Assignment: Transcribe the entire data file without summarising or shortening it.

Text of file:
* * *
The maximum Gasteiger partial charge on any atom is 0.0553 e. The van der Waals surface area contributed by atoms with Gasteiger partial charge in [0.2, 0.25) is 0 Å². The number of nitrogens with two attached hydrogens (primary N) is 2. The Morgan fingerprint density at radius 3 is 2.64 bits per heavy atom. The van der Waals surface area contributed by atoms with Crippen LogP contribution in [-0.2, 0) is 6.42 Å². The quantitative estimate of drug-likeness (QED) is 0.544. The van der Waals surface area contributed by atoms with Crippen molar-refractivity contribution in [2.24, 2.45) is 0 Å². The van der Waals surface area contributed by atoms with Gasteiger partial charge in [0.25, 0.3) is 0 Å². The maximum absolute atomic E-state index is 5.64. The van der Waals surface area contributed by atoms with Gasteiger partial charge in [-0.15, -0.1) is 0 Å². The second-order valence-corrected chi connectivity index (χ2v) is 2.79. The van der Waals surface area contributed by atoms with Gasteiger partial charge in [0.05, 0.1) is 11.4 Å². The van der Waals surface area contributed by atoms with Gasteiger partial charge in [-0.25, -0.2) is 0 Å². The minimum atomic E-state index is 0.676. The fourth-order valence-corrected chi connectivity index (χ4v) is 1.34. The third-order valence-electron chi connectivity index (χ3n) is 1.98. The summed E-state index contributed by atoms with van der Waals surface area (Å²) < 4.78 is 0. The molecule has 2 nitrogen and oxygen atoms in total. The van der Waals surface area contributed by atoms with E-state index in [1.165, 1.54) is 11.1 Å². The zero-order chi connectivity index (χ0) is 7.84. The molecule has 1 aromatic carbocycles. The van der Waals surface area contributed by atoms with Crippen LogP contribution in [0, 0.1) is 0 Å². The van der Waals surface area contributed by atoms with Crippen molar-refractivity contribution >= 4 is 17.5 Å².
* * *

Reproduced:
The maximum Gasteiger partial charge on any atom is 0.0553 e. The van der Waals surface area contributed by atoms with Gasteiger partial charge in [0.2, 0.25) is 0 Å². The number of nitrogens with two attached hydrogens (primary N) is 2. The Morgan fingerprint density at radius 3 is 2.64 bits per heavy atom. The van der Waals surface area contributed by atoms with Crippen LogP contribution in [-0.2, 0) is 6.42 Å². The quantitative estimate of drug-likeness (QED) is 0.544. The van der Waals surface area contributed by atoms with Crippen molar-refractivity contribution in [2.24, 2.45) is 0 Å². The van der Waals surface area contributed by atoms with Gasteiger partial charge in [0.25, 0.3) is 0 Å². The maximum absolute atomic E-state index is 5.64. The van der Waals surface area contributed by atoms with Gasteiger partial charge in [-0.15, -0.1) is 0 Å². The second-order valence-corrected chi connectivity index (χ2v) is 2.79. The van der Waals surface area contributed by atoms with Gasteiger partial charge in [0.05, 0.1) is 11.4 Å². The van der Waals surface area contributed by atoms with Gasteiger partial charge in [-0.25, -0.2) is 0 Å². The minimum atomic E-state index is 0.676. The fourth-order valence-corrected chi connectivity index (χ4v) is 1.34. The third-order valence-electron chi connectivity index (χ3n) is 1.98. The summed E-state index contributed by atoms with van der Waals surface area (Å²) < 4.78 is 0. The molecule has 2 nitrogen and oxygen atoms in total. The van der Waals surface area contributed by atoms with E-state index in [1.165, 1.54) is 11.1 Å². The zero-order chi connectivity index (χ0) is 7.84. The molecule has 1 aromatic carbocycles. The van der Waals surface area contributed by atoms with Crippen LogP contribution in [0, 0.1) is 0 Å². The van der Waals surface area contributed by atoms with Crippen molar-refractivity contribution >= 4 is 17.5 Å².